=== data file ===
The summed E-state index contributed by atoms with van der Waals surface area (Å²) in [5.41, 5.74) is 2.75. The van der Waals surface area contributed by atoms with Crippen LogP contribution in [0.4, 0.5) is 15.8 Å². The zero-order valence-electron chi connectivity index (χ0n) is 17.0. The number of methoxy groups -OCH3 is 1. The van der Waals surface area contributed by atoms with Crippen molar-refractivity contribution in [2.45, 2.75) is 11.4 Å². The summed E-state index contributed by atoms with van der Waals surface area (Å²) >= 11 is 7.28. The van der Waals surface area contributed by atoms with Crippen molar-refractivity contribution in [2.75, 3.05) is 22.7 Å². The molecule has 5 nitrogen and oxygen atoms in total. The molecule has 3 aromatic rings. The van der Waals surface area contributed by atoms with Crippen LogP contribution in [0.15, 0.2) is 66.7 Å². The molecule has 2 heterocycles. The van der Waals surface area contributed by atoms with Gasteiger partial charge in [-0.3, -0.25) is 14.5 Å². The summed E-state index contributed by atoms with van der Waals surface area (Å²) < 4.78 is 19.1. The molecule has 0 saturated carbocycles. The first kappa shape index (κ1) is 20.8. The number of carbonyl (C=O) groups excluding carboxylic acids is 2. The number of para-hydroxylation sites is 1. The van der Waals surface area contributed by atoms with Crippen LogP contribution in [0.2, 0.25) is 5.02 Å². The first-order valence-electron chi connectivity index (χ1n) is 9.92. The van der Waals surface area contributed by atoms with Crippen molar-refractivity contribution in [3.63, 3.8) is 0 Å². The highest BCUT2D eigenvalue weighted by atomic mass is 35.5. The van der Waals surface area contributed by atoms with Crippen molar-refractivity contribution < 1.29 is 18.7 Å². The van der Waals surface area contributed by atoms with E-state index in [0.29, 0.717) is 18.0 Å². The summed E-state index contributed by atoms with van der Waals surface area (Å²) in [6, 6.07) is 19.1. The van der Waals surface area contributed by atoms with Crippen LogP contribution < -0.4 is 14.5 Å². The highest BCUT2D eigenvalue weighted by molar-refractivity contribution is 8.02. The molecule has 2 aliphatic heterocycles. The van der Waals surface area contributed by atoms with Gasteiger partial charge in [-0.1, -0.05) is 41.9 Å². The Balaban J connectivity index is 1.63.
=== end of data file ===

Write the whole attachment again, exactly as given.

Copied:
The summed E-state index contributed by atoms with van der Waals surface area (Å²) in [5.41, 5.74) is 2.75. The van der Waals surface area contributed by atoms with Crippen LogP contribution in [0.4, 0.5) is 15.8 Å². The zero-order valence-electron chi connectivity index (χ0n) is 17.0. The number of methoxy groups -OCH3 is 1. The van der Waals surface area contributed by atoms with Crippen molar-refractivity contribution in [2.45, 2.75) is 11.4 Å². The summed E-state index contributed by atoms with van der Waals surface area (Å²) >= 11 is 7.28. The van der Waals surface area contributed by atoms with Crippen molar-refractivity contribution in [2.75, 3.05) is 22.7 Å². The molecule has 5 nitrogen and oxygen atoms in total. The molecule has 3 aromatic rings. The van der Waals surface area contributed by atoms with Crippen LogP contribution in [0.15, 0.2) is 66.7 Å². The molecule has 2 heterocycles. The van der Waals surface area contributed by atoms with Gasteiger partial charge in [-0.3, -0.25) is 14.5 Å². The summed E-state index contributed by atoms with van der Waals surface area (Å²) < 4.78 is 19.1. The molecule has 0 saturated carbocycles. The first kappa shape index (κ1) is 20.8. The number of carbonyl (C=O) groups excluding carboxylic acids is 2. The number of para-hydroxylation sites is 1. The van der Waals surface area contributed by atoms with Crippen LogP contribution in [0.2, 0.25) is 5.02 Å². The first-order valence-electron chi connectivity index (χ1n) is 9.92. The van der Waals surface area contributed by atoms with Crippen molar-refractivity contribution in [3.63, 3.8) is 0 Å². The highest BCUT2D eigenvalue weighted by atomic mass is 35.5. The van der Waals surface area contributed by atoms with Crippen molar-refractivity contribution < 1.29 is 18.7 Å². The van der Waals surface area contributed by atoms with E-state index in [0.29, 0.717) is 18.0 Å². The summed E-state index contributed by atoms with van der Waals surface area (Å²) in [6, 6.07) is 19.1. The van der Waals surface area contributed by atoms with Crippen LogP contribution < -0.4 is 14.5 Å². The highest BCUT2D eigenvalue weighted by molar-refractivity contribution is 8.02. The molecule has 2 aliphatic heterocycles. The van der Waals surface area contributed by atoms with Gasteiger partial charge in [-0.1, -0.05) is 41.9 Å². The Balaban J connectivity index is 1.63.